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Bard Senior Receives Prestigious Watson Travel Grant

Taliesin Gilkes-Bower Awarded the Thomas J. Watson Foundation 2010–11 Fellowship to Travel in Jamaica, South Africa, Ghana, and Mexico

Jennifer Wai-Lan Huang
ANNANDALE-ON-HUDSON, N.Y.—Bard College senior Taliesin Gilkes-Bower from Seattle, Washington, has been awarded the prestigious Thomas J. Watson Foundation 2010–11 Fellowship, which provides for a year of travel and exploration outside the United States. “The awards are long-term investments in people, not research,” says Cleveland Johnson, director of the Watson Fellowship Program and a former Watson Fellow. “We look for persons likely to lead or innovate in the future and give them extraordinary independence to pursue their interests outside of traditional academic structures. Watson Fellows are passionate learners, creative thinkers, and motivated self-starters who are encouraged to dream big but demonstrate feasible strategies for achieving their fellowship goals. The Watson Fellowship affords an unparalleled opportunity for global experiential learning.” Each Watson Fellow receives a grant of $25,000 for 12 months of travel and independent study.

Taliesin Gilkes-Bower’s project, “Beats, Bits and Space: Digital Mediation of Youth Voices,” will take him to Jamaica, South Africa, Ghana, and Mexico. “Around the globe, marginalized young people utilize inexpensive computers to communicate through electronic music,” says Gilkes-Bower. “As an electronic musician myself, I am obsessed with this music and the originality I find in the work of musicians with limited resources and minimal formal training. I will join the communities creating this music to study their work, and to share my own. As a Watson Fellow I will take inspiration from the mythos of the traveling troubadour and the power of the griot. With a laptop as my instrument I will move between locales, carrying what I’ve learned and heard between each one and developing a new understanding of the importance of music as a means of political and personal expression. I want to meet artists on their own terms and explore the diversity of sounds and experience that can only come from meaningful personal relationships and exploration. The most important resource provided by the Watson Foundation is the time and audacity to complete a project which would otherwise be impossible.”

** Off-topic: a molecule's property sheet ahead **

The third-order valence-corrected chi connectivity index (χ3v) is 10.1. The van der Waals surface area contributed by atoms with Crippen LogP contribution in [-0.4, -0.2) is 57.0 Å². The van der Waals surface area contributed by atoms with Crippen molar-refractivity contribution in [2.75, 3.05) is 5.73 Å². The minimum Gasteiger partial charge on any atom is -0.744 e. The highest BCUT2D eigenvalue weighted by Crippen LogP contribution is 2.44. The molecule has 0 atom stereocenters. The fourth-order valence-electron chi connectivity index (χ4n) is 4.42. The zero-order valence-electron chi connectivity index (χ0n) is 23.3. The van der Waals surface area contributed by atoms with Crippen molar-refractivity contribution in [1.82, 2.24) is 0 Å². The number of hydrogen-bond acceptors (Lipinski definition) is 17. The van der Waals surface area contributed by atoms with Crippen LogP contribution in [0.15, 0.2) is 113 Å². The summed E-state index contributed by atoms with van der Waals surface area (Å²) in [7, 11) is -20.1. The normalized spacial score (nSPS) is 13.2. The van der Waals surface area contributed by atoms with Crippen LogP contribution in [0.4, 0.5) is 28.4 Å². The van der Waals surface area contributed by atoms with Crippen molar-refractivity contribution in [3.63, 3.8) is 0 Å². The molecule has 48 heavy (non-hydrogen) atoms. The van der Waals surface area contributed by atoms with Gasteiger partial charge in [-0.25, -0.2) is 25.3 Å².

Over the past several years, 11 Bard seniors have received Watson fellowships: Christopher Herring and David Martin (2008–09) Gabriel Harrell and Kathryn Newman (2007–08); Christophe Chung and Jonathan Helfgott (2006–07); Yishay Garbasz and Nguyen Nguyen (2004–05); Emily McNair and Vincent Valdmanis (2003–04); and Miya Buxton (2002–03).

This year, Thomas J. Watson Foundation awarded 40 fellowships to college seniors to pursue their unique passion or dream for a year of independent exploration and travel outside the United States. Awardees come from select private liberal arts colleges and universities; 150 finalists competed on the national level, after their institutions nominated them in the autumn. The year of travel provides fellows an opportunity to test their aspirations and abilities and develop a more informed sense of international concern. Approximately 2,640 Watson Fellows have taken this challenging journey during the history of the program. They have gone on to become college presidents and professors, CEOs of major corporations, MacArthur “genius” grant recipients, politicians, artists, lawyers, diplomats, doctors, journalists, and researchers. For further information about the Thomas J. Watson Fellowship Program, visit or e-mail


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This event was last updated on 03-29-2010